Monday, 30 November 2009

Pinchless Extruder

While dismantling my extruder for a small mod I accidentally discovered that the worm pulley has so much grip that it will still extrude PLA with the pressure roller removed. It is hard to see on this low quality video but it was extruding 0.4mm filament at 32mm/s.

I will still run it with a roller because it helps to guide it into the tube when self feeding to start a new filament. I also expect softer plastics would need it.

BTW, I have stopped using Vimeo and gone back to YouTube because they added an artificial processing delay unless you pay.

Friday, 20 November 2009

Beefed up bracket

When I started reversing my extruder I noticed the motor bracket flexing. Here is a short video showing it in operation: -

BendyExtruder from Nop Head on Vimeo.

It was immediately apparent that I had not made it strong enough.

As the worm gear is about twice the diameter of the threaded pulley the axial force on the motor is about half the force required to push the filament, i.e. a few kilograms. After making a few objects it cracked along the layer where the bearing housing rises out of the flat motor mount.

I designed a new bracket but I was back in a chicken and egg situation with no working extruder to print it. As Erik pointed out you need a Robin Hood / Friar Tuck strategy of having two machines so that one can make replacement parts for the other. I must get my Darwin up and running!

In the meantime I cobbled it back together with some random bits of metal, some tiny G-clamps and tie wraps: -

I made some of the new bracket thicker where I could: 8mm instead of 5mm, which should be ~2.5 times stronger. I also added some ribs and extruded it at 10°C higher temperature.

This one seems solid as a rock, but it did warp a little more. The stronger you make something the more it warps.

Here is a video of it not flexing: -

Wednesday, 4 November 2009

No compromise extruder

I have settled on using vitreous enamel resistors embedded in an aluminium block for the heater. I think they are the easiest heater to make and likely to be the most durable. They also work fine with simple bang-bang control, whereas it would appear that the Nichrome and Kapton version requires PID.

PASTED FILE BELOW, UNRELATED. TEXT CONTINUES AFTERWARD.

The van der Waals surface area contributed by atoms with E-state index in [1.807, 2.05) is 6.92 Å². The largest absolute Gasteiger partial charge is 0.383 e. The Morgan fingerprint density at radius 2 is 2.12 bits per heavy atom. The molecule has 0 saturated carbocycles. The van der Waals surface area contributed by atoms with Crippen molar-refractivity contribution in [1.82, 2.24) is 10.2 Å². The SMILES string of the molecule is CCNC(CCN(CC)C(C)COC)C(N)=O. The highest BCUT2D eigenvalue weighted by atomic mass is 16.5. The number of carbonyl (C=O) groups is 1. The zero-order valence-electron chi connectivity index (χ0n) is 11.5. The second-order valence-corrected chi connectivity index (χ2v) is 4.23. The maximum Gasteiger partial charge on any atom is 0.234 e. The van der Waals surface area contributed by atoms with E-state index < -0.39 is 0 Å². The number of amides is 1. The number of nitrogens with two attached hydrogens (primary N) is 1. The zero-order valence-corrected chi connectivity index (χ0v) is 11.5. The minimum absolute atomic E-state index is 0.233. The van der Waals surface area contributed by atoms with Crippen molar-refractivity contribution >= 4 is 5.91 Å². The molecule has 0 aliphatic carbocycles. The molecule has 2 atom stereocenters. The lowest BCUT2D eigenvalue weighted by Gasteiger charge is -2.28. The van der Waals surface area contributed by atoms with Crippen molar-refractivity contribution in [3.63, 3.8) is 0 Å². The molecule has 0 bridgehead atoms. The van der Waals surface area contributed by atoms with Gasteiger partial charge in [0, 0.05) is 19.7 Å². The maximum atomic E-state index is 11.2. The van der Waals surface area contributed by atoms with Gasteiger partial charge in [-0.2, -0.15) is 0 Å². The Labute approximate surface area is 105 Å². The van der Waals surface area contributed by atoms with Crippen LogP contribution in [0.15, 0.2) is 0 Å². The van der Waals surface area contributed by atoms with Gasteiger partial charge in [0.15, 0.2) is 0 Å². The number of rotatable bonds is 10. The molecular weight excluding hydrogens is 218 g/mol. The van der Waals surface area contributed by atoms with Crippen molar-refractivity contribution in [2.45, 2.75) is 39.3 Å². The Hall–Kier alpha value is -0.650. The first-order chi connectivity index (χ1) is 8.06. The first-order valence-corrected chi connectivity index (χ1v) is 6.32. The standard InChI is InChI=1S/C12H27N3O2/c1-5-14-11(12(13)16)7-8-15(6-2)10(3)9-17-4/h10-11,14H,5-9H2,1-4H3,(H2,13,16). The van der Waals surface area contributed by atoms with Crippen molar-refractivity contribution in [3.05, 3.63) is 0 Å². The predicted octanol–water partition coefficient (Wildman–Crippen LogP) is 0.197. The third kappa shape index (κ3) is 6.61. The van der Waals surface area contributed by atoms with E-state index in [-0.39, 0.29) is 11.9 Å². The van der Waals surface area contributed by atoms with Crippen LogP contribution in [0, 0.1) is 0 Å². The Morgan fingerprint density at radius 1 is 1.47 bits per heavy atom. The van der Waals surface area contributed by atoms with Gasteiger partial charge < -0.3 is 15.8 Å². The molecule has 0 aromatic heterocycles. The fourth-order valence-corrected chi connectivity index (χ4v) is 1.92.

One of the aims of my new design is to reduce the amount of molten plastic to minimise ooze. Also less molten plastic means less viscous drag. I also wanted to reduce the thermal mass (to reduce the warm up time) and completely cover the hot part with insulation to allow a fan to blow on the work-piece without cooling the nozzle.

To achieve these aims I switched to a smaller resistor (same resistance but less wattage) and mounted it horizontally rather than vertically. There is some risk that the resistor may fail but I think as long as it has good thermal contact with the aluminium block, so that its outside temperature is less than 240C, then I have a good chance it will last.

The smaller resistor also means a much smaller surface area so less heat is lost. T0 keep the molten filament path as short as possible I combined the heater and the nozzle and made it from one piece of aluminium. That also gives very good thermal coupling between the nozzle tip, the melt chamber, the heater and the thermistor.

I turned it out of a block of aluminium using my manual lathe and a four jaw chuck, but I think I could also mill it out of 12mm bar using HydraRaptor.

A feature that I have used on my previous extruders is to cover as much of the nozzle as possible with PTFE. That stops the filament sticking so that it can be wiped off reliably with a brush. It also insulates the nozzle.

My previous nozzle cap implementations have been turned from PTFE rod. The downside of that is that the working face, that has been cut and faced on the lathe, is not as smooth and slippery as the original stock.

To cover the face of this version I used a 3mm sheet of PTFE so it has the original shiny surface.

Normally PTFE is too slippery to glue so my original plan was to screw it on with some tiny countersunk screws. However, the sheet I bought was etched on the back to allow it to be glued, so I stuck it on with RTV silicone adhesive sold for gluing hinges onto glass oven doors.

To insulate the rest of the heater I milled a cover out of a slice of 25mm PTFE rod.

I normally stick items to be milled onto the back of a floor laminate off-cut using stencil mount spray. I didn't think that was going to work with a PTFE cylindrical slice that is only a little bigger than the finished item. Instead I milled a hole in a piece of 6mm acrylic sheet that was already stuck down with stencil mount. The hole was slightly smaller than the PTFE so I faced it and chamfered it on the lathe and then hammered it in.

I roughed the shape with a 1/8" end mill and then sharpened the internal corners and cut the slots for the resistor leads with a 1mm end mill. I tried to mill the whole thing with a 1mm bit but it snapped due to a build up of burr in the deep pocket. On reflection it was silly to expect to be able to mill deep pockets with a 1mm bit and of course it is much faster to rough it with a bigger bit.

I used my normal technique of taking 0.1mm depth cuts at 16mm. That allows me to mill plastic with no coolant, but I expect I could have made much deeper cuts in PTFE. It mills very nicely, probably because it is soft and has a high melting point and low friction.

I haven't done any milling for a long time so for anybody new to my blog here is my the milling set-up: -

It is simply a Minicraft drill with some very sturdy mounts. The spindle controller I made originally would need its micro replaced as the one I used has a bug in its I2C interface. Instead I just connected it to the spare high current output on my new extruder controller.

The remaining part of the extruder is the stainless steel insulator.

I made the transition zone shorter than the last one I made because I wanted all of the inside of the transition to be tapered. The aluminium sleeve carries away the heat from the cold end of the transition to an aluminium plate that forms the base of the extruder. That in turn carries the heat to the z-axis via an aluminium bracket. I used heatsink compound on the joints.